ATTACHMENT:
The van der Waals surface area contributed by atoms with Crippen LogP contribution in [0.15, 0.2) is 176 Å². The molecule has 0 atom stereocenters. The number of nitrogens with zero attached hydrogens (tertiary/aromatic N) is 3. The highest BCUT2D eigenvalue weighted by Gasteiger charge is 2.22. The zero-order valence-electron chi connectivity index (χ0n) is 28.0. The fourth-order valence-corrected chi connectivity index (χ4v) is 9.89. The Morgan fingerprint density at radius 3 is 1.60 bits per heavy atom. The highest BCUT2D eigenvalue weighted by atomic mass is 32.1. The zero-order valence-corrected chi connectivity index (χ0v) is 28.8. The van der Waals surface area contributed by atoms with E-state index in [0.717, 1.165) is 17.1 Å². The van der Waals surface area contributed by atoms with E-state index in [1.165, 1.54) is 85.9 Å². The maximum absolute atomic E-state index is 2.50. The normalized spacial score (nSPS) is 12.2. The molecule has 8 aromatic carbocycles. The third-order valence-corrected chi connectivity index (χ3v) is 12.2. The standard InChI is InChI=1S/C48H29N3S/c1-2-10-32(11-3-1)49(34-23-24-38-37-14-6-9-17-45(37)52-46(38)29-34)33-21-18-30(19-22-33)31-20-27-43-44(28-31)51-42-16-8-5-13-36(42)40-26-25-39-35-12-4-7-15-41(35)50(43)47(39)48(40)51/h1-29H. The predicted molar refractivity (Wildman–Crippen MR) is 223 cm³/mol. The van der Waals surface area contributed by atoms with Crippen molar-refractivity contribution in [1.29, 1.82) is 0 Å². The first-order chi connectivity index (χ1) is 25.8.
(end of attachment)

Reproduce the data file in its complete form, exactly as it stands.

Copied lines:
The van der Waals surface area contributed by atoms with Crippen LogP contribution in [0.15, 0.2) is 176 Å². The molecule has 0 atom stereocenters. The number of nitrogens with zero attached hydrogens (tertiary/aromatic N) is 3. The highest BCUT2D eigenvalue weighted by Gasteiger charge is 2.22. The zero-order valence-electron chi connectivity index (χ0n) is 28.0. The fourth-order valence-corrected chi connectivity index (χ4v) is 9.89. The Morgan fingerprint density at radius 3 is 1.60 bits per heavy atom. The highest BCUT2D eigenvalue weighted by atomic mass is 32.1. The zero-order valence-corrected chi connectivity index (χ0v) is 28.8. The van der Waals surface area contributed by atoms with E-state index in [0.717, 1.165) is 17.1 Å². The van der Waals surface area contributed by atoms with E-state index in [1.165, 1.54) is 85.9 Å². The maximum absolute atomic E-state index is 2.50. The normalized spacial score (nSPS) is 12.2. The molecule has 8 aromatic carbocycles. The third-order valence-corrected chi connectivity index (χ3v) is 12.2. The standard InChI is InChI=1S/C48H29N3S/c1-2-10-32(11-3-1)49(34-23-24-38-37-14-6-9-17-45(37)52-46(38)29-34)33-21-18-30(19-22-33)31-20-27-43-44(28-31)51-42-16-8-5-13-36(42)40-26-25-39-35-12-4-7-15-41(35)50(43)47(39)48(40)51/h1-29H. The predicted molar refractivity (Wildman–Crippen MR) is 223 cm³/mol. The van der Waals surface area contributed by atoms with Crippen molar-refractivity contribution in [1.29, 1.82) is 0 Å². The first-order chi connectivity index (χ1) is 25.8.